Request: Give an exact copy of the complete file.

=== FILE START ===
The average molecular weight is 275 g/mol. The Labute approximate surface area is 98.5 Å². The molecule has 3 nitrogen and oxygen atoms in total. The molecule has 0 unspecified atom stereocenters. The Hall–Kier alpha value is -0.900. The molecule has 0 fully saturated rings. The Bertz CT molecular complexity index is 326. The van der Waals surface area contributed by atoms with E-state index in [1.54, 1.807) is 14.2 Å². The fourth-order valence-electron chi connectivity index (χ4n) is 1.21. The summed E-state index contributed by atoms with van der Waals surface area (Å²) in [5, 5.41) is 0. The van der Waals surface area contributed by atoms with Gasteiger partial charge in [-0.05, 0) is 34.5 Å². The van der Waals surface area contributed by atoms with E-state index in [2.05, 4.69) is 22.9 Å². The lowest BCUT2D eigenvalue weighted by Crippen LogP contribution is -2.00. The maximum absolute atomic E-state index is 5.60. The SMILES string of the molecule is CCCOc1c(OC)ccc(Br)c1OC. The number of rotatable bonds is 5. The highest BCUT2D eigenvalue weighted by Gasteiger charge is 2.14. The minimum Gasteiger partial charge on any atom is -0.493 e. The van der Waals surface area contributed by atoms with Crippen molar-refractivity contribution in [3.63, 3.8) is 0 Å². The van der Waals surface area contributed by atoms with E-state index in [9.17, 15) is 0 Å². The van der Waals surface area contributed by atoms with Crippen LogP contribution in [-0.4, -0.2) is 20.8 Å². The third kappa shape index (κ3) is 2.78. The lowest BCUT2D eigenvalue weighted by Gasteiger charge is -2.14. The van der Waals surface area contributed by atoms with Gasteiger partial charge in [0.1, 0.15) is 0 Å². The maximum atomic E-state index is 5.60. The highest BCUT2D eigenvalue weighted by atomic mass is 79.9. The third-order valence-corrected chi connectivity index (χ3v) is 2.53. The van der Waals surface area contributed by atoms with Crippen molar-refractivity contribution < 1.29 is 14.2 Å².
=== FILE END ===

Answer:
The average molecular weight is 275 g/mol. The Labute approximate surface area is 98.5 Å². The molecule has 3 nitrogen and oxygen atoms in total. The molecule has 0 unspecified atom stereocenters. The Hall–Kier alpha value is -0.900. The molecule has 0 fully saturated rings. The Bertz CT molecular complexity index is 326. The van der Waals surface area contributed by atoms with E-state index in [1.54, 1.807) is 14.2 Å². The fourth-order valence-electron chi connectivity index (χ4n) is 1.21. The summed E-state index contributed by atoms with van der Waals surface area (Å²) in [5, 5.41) is 0. The van der Waals surface area contributed by atoms with Gasteiger partial charge in [-0.05, 0) is 34.5 Å². The van der Waals surface area contributed by atoms with E-state index in [2.05, 4.69) is 22.9 Å². The lowest BCUT2D eigenvalue weighted by Crippen LogP contribution is -2.00. The maximum absolute atomic E-state index is 5.60. The SMILES string of the molecule is CCCOc1c(OC)ccc(Br)c1OC. The number of rotatable bonds is 5. The highest BCUT2D eigenvalue weighted by Gasteiger charge is 2.14. The minimum Gasteiger partial charge on any atom is -0.493 e. The van der Waals surface area contributed by atoms with Crippen molar-refractivity contribution in [3.63, 3.8) is 0 Å². The van der Waals surface area contributed by atoms with E-state index in [9.17, 15) is 0 Å². The van der Waals surface area contributed by atoms with Crippen LogP contribution in [-0.4, -0.2) is 20.8 Å². The third kappa shape index (κ3) is 2.78. The lowest BCUT2D eigenvalue weighted by Gasteiger charge is -2.14. The van der Waals surface area contributed by atoms with Gasteiger partial charge in [0.1, 0.15) is 0 Å². The maximum atomic E-state index is 5.60. The highest BCUT2D eigenvalue weighted by atomic mass is 79.9. The third-order valence-corrected chi connectivity index (χ3v) is 2.53. The van der Waals surface area contributed by atoms with Crippen molar-refractivity contribution < 1.29 is 14.2 Å².